Sky Sports pundit Gary Neville was one of the most vocal opponents to the Super League and has called for sanctions against the English clubs. “It’s an absolute disgrace,” said the former Man Utd and England defender. “It’s pure greed. They’re imposters. I’m a Manchester United fan and have been for 40 years of my life but I’m disgusted, absolutely disgusted.”

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Would clubs and players be punished for their involvement?

Talk of a potential European Super League is not anything new. In 2018, as part of the “Football Leaks” series, documents and emails published by German magazine Der Spiegel showed that 16 clubs were claimed to be planning the launch of a breakaway league.

In response to the reports in 2018, Fifa president Gianni Infantino warned the world’s best footballers that they will be banned from playing in the World Cup if their clubs join a European Super League. He said at the time: “Either you are in or you are out. This includes everything.”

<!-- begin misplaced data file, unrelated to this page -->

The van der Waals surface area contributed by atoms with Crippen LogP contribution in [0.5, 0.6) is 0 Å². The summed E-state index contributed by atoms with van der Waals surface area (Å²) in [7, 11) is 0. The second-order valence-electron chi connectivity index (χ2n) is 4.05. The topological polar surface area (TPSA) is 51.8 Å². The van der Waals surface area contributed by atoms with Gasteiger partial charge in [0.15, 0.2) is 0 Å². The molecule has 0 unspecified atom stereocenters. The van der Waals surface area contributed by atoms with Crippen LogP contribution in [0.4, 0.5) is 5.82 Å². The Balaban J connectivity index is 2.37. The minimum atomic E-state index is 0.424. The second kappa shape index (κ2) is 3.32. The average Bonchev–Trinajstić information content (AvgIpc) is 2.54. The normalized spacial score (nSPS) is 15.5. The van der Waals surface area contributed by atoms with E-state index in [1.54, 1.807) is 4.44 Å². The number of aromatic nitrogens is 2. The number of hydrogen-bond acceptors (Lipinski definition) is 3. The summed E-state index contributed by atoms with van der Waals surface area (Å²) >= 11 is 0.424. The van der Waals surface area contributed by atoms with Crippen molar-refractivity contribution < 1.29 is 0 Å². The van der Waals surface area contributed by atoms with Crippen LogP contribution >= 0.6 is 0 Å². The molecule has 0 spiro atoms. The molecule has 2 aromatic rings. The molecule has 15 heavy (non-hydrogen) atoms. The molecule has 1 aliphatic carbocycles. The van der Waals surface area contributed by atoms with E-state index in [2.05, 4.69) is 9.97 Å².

Reiterating previous announcements by Fifa and the six global confederations, Uefa said that the clubs concerned “will be banned from playing in any other competition at domestic, European or world level, and their players could be denied the opportunity to represent their national teams”.

According to a letter obtained by The Associated Press, the clubs behind the Super League have told the leaders of Fifa and Uefa that “legal action is already being pursued to stop them from action intended to thwart the launch of the breakaway competition”.

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Mike Starling is the digital features editor at The Week, where he writes content and edits the Arts & Life and Sport website sections and the Food & Drink and Travel newsletters. He started his career in 2001 in Gloucestershire as a sports reporter and sub-editor and has held various roles as a writer and editor at news, travel and B2B publications. He has spoken at a number of sports business conferences and also worked as a consultant creating sports travel content for tourism boards. International experience includes spells living and working in Dubai, UAE; Brisbane, Australia; and Beirut, Lebanon.